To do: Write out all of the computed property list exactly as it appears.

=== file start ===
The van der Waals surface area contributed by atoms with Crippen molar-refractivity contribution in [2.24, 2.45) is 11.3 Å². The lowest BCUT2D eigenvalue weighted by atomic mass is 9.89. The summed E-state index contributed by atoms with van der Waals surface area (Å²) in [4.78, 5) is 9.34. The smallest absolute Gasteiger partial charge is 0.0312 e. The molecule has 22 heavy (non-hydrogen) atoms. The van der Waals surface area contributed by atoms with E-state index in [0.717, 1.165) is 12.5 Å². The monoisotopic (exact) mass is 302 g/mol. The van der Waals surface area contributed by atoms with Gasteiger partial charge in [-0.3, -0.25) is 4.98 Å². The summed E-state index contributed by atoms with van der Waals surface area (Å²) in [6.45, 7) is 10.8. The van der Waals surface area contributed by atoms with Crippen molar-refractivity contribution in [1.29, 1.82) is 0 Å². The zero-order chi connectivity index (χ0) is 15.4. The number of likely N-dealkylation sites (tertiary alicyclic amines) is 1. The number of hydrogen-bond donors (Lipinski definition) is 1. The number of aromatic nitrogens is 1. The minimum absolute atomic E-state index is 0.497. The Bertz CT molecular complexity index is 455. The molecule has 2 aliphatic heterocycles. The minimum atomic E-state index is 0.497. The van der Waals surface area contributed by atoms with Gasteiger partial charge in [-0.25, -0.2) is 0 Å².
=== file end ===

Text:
The van der Waals surface area contributed by atoms with Crippen molar-refractivity contribution in [2.24, 2.45) is 11.3 Å². The lowest BCUT2D eigenvalue weighted by atomic mass is 9.89. The summed E-state index contributed by atoms with van der Waals surface area (Å²) in [4.78, 5) is 9.34. The smallest absolute Gasteiger partial charge is 0.0312 e. The molecule has 22 heavy (non-hydrogen) atoms. The van der Waals surface area contributed by atoms with E-state index in [0.717, 1.165) is 12.5 Å². The monoisotopic (exact) mass is 302 g/mol. The van der Waals surface area contributed by atoms with Gasteiger partial charge in [-0.3, -0.25) is 4.98 Å². The summed E-state index contributed by atoms with van der Waals surface area (Å²) in [6.45, 7) is 10.8. The van der Waals surface area contributed by atoms with Crippen molar-refractivity contribution in [1.29, 1.82) is 0 Å². The zero-order chi connectivity index (χ0) is 15.4. The number of likely N-dealkylation sites (tertiary alicyclic amines) is 1. The number of hydrogen-bond donors (Lipinski definition) is 1. The number of aromatic nitrogens is 1. The minimum absolute atomic E-state index is 0.497. The Bertz CT molecular complexity index is 455. The molecule has 2 aliphatic heterocycles. The minimum atomic E-state index is 0.497. The van der Waals surface area contributed by atoms with Gasteiger partial charge in [-0.25, -0.2) is 0 Å².